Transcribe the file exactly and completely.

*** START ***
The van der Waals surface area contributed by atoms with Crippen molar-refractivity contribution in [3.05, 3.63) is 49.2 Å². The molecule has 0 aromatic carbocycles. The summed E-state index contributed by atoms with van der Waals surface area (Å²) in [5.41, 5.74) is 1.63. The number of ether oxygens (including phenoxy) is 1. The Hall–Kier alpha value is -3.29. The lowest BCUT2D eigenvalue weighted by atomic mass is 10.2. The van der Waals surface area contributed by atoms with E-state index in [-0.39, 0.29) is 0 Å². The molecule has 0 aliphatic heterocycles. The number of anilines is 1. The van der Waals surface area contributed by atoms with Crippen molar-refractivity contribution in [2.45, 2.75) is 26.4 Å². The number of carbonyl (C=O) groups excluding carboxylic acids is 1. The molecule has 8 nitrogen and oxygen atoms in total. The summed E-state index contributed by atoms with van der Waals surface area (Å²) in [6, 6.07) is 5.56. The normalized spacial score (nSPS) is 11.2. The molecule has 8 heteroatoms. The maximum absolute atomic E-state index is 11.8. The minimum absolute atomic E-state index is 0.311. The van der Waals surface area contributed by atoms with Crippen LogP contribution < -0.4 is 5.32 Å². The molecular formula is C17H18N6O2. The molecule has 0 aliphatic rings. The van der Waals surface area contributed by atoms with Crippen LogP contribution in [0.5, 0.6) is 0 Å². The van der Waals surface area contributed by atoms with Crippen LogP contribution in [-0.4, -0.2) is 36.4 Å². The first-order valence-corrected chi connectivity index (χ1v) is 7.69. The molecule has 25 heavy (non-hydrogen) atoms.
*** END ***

The van der Waals surface area contributed by atoms with Crippen molar-refractivity contribution in [3.05, 3.63) is 49.2 Å². The molecule has 0 aromatic carbocycles. The summed E-state index contributed by atoms with van der Waals surface area (Å²) in [5.41, 5.74) is 1.63. The number of ether oxygens (including phenoxy) is 1. The Hall–Kier alpha value is -3.29. The lowest BCUT2D eigenvalue weighted by atomic mass is 10.2. The van der Waals surface area contributed by atoms with E-state index in [-0.39, 0.29) is 0 Å². The molecule has 0 aliphatic heterocycles. The number of anilines is 1. The van der Waals surface area contributed by atoms with Crippen molar-refractivity contribution in [2.45, 2.75) is 26.4 Å². The number of carbonyl (C=O) groups excluding carboxylic acids is 1. The molecule has 8 nitrogen and oxygen atoms in total. The summed E-state index contributed by atoms with van der Waals surface area (Å²) in [6, 6.07) is 5.56. The normalized spacial score (nSPS) is 11.2. The molecule has 8 heteroatoms. The maximum absolute atomic E-state index is 11.8. The minimum absolute atomic E-state index is 0.311. The van der Waals surface area contributed by atoms with Crippen LogP contribution < -0.4 is 5.32 Å². The molecular formula is C17H18N6O2. The molecule has 0 aliphatic rings. The van der Waals surface area contributed by atoms with Crippen LogP contribution in [0.5, 0.6) is 0 Å². The van der Waals surface area contributed by atoms with Crippen LogP contribution in [-0.4, -0.2) is 36.4 Å². The first-order valence-corrected chi connectivity index (χ1v) is 7.69. The molecule has 25 heavy (non-hydrogen) atoms.